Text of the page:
A monoclonal antibody therapy developed by MassBiologics of the University of Massachusetts Medical School (UMMS) and tested in an animal model at the Texas Biomedical Research Institute, prevents infection by the hepatitis C virus (HCV).
Researchers found that the human monoclonal antibody targeting the virus protected chimpanzees from HCV infection in a dose-dependent manner in a study conducted at Texas Biomed's Southwest National Primate Research Center in San Antonio. Chimpanzees are the only species other than humans that can be infected by the hepatitis C virus and therefore the results from this study were critical in the development of the monoclonal antibody. The new report by scientists from MassBiologics; Texas Biomed; the National Institutes of Health (NIH); and Merck Research Laboratories, and funded by MassBiologics and NIH, appears in the August 30th issue of PLoS Pathogens. Researchers had previously demonstrated that the monoclonal antibody, called HCV1, blocks HCV from infecting liver cells in laboratory tissue culture.
"This is an important proof-of-concept study demonstrating a high dose of neutralizing antibody can protect the liver from HCV infection using monoclonal antibodies in a study that was designed to mimic the transplantation setting," said study co-author Robert E. Lanford, Ph.D., of Texas Biomed.
"One can envision improving on these results with a cocktail of antibodies or by using this antibody with some of the newer antivirals currently in clinical trials. Infection of the new donor liver by residual virus in the patient is one of the major obstacles preventing a full recovery in these patients," Lanford added.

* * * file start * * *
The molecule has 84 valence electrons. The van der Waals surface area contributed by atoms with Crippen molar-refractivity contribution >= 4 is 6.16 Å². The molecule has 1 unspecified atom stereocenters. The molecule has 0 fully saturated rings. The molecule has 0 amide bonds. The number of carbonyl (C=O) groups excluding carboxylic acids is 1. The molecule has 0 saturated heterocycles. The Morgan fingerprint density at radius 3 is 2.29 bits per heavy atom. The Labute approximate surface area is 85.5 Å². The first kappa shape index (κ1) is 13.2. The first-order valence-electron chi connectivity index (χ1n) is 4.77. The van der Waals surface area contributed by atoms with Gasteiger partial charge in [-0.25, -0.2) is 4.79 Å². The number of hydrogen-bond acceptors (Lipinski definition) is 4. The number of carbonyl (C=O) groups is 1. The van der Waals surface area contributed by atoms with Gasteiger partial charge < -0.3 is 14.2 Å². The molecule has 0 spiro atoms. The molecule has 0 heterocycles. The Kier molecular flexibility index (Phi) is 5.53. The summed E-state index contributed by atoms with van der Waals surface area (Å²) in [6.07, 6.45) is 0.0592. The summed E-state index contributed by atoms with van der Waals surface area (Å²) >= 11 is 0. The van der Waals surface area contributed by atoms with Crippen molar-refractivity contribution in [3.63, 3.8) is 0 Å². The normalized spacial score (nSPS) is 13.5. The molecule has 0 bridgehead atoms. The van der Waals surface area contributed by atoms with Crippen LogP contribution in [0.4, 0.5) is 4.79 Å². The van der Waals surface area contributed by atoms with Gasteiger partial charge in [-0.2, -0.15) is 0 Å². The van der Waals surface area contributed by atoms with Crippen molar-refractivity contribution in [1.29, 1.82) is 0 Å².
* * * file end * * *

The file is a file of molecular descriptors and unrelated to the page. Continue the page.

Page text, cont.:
MassBiologics has been pursuing the development of HCV1 as a therapy for patients with end-stage liver disease undergoing liver transplantation as a result of HCV infection. HCV1 is a monoclonal antibody that binds to the surface of the HCV virus and blocks the ability of the virus to enter liver cells.
HCV damages the liver and is the leading indication for liver transplantation, diagnosed in about half of the 6,000 patients who receive liver transplants each year in the United States. According to the US Centers for Disease Control and Prevention (CDC), 3.2 million Americans are chronically infected with HCV and approximately 10,000 die annually of the disease. Globally, as many as 170 million people are estimated to suffer from HCV infection. The CDC recently recommended that everyone born from 1945 to 1965 should be screened for HCV regardless of whether they have known risk factors.
For patients with end-stage liver disease from HCV infection, liver transplantation is the only option. While it can be a life-saving treatment, transplantation does not cure the disease. In nearly all cases, the patient's new liver is eventually infected by HCV because the virus remains in the patient's bloodstream during surgery. The course of recurrent HCV disease is accelerated after transplantation and up to 20 percent of transplant patients develop cirrhosis within five years. Unfortunately, the standard antiviral drugs currently used to treat HCV prior to the onset of end-stage liver disease are poorly tolerated after liver transplantation, leaving these patients with few options.
This research was supported in part by the Intramural Research Program of the National Institute of Allergy and Infectious Diseases at NIH. The chimpanzee studies performed at the Southwest National Primate Research Center were supported by the NIH primate center grant P51 RR13986 and the NIH facilities grants C06 RR 12087 and C06 RR016228.
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